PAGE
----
The rise of ‘frugal design’—and what it reveals about the future of innovation

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COVID-19 forced doctors around the world to get creative with their supplies. Dr. Msandeni Chiume Kayuni found herself in the middle of a supply crisis as COVID-19 spread to Africa in April 2020. As head of pediatrics at Kamuzu Central Hospital in Lilongwe, Malawi, her team faced a critical shortage of N95 and regular surgical face masks. Nurses and doctors were striking. Read Full Story

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This filter for the front of an N95 mask could make it reusable

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Scientists came up with an experimental virus-blocking membrane that can be discarded so doctors can use the mask again. As governments around the world struggle to build up a supply of N95 masks for healthcare workers—navigating price gouging, counterfeit respirators, scammers, and fierce competition from other governments—some hospitals are still taking care of COVID-19 patients without adequate supplies, and reusing masks that were designed to be disposable. Read Full Story

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Be a ‘hand Nazi’ and other COVID-19 thoughts from an NYC doctor’s viral Zoom call

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A doctor on the front lines of the pandemic sought to reassure his beleaguered colleagues with practical tips. Then the internet got ahold of it. Last week, David Price, a doctor at Weill Cornell Medical Center in New York who has been treating coronavirus patients, stared into his laptop camera with the sore face of someone who has been wearing a mask a lot and hasn’t slept much, the numbed face of someone who has been to some sort of war, and began explaining to colleagues what he’d been learning. Read Full Story

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Makers are rushing to fight coronavirus with 3D printed face shields and test swabs

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3D printing is having a moment as a vital source of emergency medical supply creation. When Madiha Choksi, a research and learning technologies librarian at Columbia University, received a call for help from a doctor last week, she didn’t hesitate. Part of her job entails managing the school library’s 3D printing program, so she often gets requests from researchers and faculty members to print out different prototypes. On March 19, Peirre Elias, a Columbia University cardiology fellow, had an urgent ask: With the severe absence of PPE at hospitals, would she be able to 3D-print face shields? Read Full Story

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What doctors at overwhelmed rural hospitals are facing, in their own words

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In many communities, the cooperation and goodwill seen early in the pandemic have given way to COVID-19 fatigue and anger, making it hard to implement and enforce public health measures. It’s difficult to put into words how hard COVID-19 is hitting rural America’s hospitals. North Dakota has so many cases, it’s allowing asymptomatic COVID-19-positive nurses to continue caring for patients to keep the hospitals staffed. Iowa and South Dakota have teetered on the edge of running out of hospital capacity. Read Full Story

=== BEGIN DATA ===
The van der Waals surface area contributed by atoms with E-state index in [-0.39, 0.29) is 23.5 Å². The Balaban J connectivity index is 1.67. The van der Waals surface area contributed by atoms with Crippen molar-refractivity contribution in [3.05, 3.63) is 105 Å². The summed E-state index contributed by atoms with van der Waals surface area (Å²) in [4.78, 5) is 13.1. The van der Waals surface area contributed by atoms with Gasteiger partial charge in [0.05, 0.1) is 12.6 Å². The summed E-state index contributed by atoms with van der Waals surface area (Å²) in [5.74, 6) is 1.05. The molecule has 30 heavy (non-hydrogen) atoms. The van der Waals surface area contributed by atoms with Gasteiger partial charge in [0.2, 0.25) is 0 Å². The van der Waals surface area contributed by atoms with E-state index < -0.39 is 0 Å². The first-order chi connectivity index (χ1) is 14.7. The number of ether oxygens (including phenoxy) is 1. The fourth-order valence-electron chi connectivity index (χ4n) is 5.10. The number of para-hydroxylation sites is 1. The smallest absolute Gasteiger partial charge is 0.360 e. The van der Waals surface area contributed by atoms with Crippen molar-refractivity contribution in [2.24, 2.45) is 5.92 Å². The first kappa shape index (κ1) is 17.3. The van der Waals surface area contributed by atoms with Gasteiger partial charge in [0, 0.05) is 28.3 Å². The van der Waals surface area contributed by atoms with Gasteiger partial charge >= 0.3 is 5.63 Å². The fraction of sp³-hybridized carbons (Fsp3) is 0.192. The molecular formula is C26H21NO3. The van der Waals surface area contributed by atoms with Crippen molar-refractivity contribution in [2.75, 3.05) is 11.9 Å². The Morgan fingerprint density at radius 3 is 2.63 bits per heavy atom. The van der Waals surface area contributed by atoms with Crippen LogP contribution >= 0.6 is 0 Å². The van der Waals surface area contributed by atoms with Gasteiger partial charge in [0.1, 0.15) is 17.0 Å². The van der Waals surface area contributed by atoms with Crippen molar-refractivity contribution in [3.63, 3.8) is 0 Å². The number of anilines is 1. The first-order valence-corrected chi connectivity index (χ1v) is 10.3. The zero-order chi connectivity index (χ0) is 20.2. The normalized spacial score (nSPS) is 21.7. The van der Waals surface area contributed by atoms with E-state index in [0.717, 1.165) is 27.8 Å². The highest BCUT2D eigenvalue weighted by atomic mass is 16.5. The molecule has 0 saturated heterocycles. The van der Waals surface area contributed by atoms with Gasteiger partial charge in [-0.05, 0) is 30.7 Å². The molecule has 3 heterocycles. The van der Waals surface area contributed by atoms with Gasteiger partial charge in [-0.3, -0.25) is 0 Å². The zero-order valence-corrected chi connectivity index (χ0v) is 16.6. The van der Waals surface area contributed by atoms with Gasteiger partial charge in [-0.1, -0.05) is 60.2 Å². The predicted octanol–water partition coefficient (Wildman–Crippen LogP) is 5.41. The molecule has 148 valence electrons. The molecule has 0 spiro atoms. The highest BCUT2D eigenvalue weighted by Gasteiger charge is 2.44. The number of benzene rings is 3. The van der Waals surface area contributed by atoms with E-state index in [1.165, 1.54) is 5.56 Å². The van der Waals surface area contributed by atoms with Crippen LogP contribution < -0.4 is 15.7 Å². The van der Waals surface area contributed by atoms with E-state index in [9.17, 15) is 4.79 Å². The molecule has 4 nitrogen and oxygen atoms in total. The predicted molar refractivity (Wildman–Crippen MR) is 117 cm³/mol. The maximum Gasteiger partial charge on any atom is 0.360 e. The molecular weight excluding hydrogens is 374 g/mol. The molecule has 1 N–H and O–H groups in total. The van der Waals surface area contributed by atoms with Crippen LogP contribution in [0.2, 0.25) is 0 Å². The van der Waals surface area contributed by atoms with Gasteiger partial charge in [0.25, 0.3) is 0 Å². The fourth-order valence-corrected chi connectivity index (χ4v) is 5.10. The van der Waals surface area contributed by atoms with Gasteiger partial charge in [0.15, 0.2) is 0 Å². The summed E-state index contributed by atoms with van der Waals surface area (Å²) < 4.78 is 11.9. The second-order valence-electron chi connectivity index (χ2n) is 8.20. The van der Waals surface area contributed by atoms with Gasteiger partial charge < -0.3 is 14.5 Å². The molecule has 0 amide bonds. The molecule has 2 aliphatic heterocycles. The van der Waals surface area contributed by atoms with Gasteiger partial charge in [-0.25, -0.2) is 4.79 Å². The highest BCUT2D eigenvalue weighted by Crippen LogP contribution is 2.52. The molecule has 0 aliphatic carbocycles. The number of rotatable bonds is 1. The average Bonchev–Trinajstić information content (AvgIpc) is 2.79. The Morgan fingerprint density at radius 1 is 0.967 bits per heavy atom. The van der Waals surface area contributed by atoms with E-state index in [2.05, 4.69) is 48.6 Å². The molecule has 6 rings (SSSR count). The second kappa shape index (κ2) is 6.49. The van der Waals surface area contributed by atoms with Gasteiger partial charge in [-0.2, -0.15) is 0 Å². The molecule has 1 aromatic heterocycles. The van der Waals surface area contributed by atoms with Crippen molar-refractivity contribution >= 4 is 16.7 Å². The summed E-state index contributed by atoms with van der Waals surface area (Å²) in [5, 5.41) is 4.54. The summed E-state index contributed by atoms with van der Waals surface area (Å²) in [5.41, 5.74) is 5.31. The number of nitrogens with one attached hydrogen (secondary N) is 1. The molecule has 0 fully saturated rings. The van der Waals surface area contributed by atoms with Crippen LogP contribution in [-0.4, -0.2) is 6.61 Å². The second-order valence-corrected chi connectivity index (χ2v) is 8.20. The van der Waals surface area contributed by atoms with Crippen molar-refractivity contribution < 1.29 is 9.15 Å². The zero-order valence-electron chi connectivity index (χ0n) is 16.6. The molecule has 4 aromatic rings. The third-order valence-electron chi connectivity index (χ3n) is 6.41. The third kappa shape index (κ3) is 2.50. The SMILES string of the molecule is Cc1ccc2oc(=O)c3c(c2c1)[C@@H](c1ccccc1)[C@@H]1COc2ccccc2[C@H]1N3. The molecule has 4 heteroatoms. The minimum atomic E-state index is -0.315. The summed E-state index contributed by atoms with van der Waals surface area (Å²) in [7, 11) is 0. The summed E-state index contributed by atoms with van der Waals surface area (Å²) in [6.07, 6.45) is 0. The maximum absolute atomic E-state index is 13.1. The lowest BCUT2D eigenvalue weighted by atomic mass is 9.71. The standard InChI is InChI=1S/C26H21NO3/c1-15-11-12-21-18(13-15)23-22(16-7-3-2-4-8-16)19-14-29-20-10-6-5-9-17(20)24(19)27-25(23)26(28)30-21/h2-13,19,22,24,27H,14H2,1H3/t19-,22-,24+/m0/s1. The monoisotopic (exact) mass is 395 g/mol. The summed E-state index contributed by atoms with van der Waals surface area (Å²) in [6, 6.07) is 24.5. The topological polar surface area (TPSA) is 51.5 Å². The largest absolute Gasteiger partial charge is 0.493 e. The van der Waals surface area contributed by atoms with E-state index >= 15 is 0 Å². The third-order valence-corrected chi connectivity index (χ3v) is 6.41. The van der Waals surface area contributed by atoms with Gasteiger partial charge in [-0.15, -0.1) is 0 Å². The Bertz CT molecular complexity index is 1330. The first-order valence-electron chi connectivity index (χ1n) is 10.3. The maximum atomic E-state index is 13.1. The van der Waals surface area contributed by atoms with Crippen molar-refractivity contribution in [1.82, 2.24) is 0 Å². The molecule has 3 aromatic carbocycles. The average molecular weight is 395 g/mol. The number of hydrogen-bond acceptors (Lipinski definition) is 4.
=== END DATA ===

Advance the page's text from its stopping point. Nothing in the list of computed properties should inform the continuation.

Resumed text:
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When can kids get the COVID-19 vaccine? A pediatrician answers 5 key questions

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Both Moderna and Pfizer are testing the vaccine in children now. A big question among parents and teachers as more schools reopen is when their kids will be vaccinated against COVID-19. Some have wondered whether the vaccine is even necessary for children. Dr. James Wood , a pediatrician and assistant professor of pediatric infectious diseases, explains what doctors know today about the risk children face of getting and spreading the coronavirus and when vaccines might be available. Read Full Story

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Starbucks, PepsiCo, and BMW partner to fix a global problem worth trillions

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COVID-19 made it clear: The supply chain desperately needs an upgrade. To understand the vulnerabilities of the global movement of goods, think about toilet paper and face masks. During the first weeks of the coronavirus pandemic when both items were in extreme demand, the systems in place to move them from manufacturers to consumers were unable to keep pace. The global supply chain—an intricate network of manufacturers, warehouses, and shipping and delivery companies spread around the world—was not broken, exactly, but it also wasn’t nimble enough to work the way the world needed. Read Full Story

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Why haven’t they designed reusable N95 masks?

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As the country faces a shortage of protective gear and healthcare workers are asked to keep masks in paper bags between shifts, why don’t we have masks that can be disinfected safely? One of the tragedies of the coronavirus crisis is the lack of protection for healthcare workers: With a shortage of N95 masks—the respirators that can help filter out virus-filled droplets from coughs or sneezes—doctors and nurses in the U.S. are begging the government to do more to increase production. In Italy and China, thousands of doctors were infected with COVID-19 in part because they didn’t have masks, gloves, or other protection. Many have died. Read Full Story

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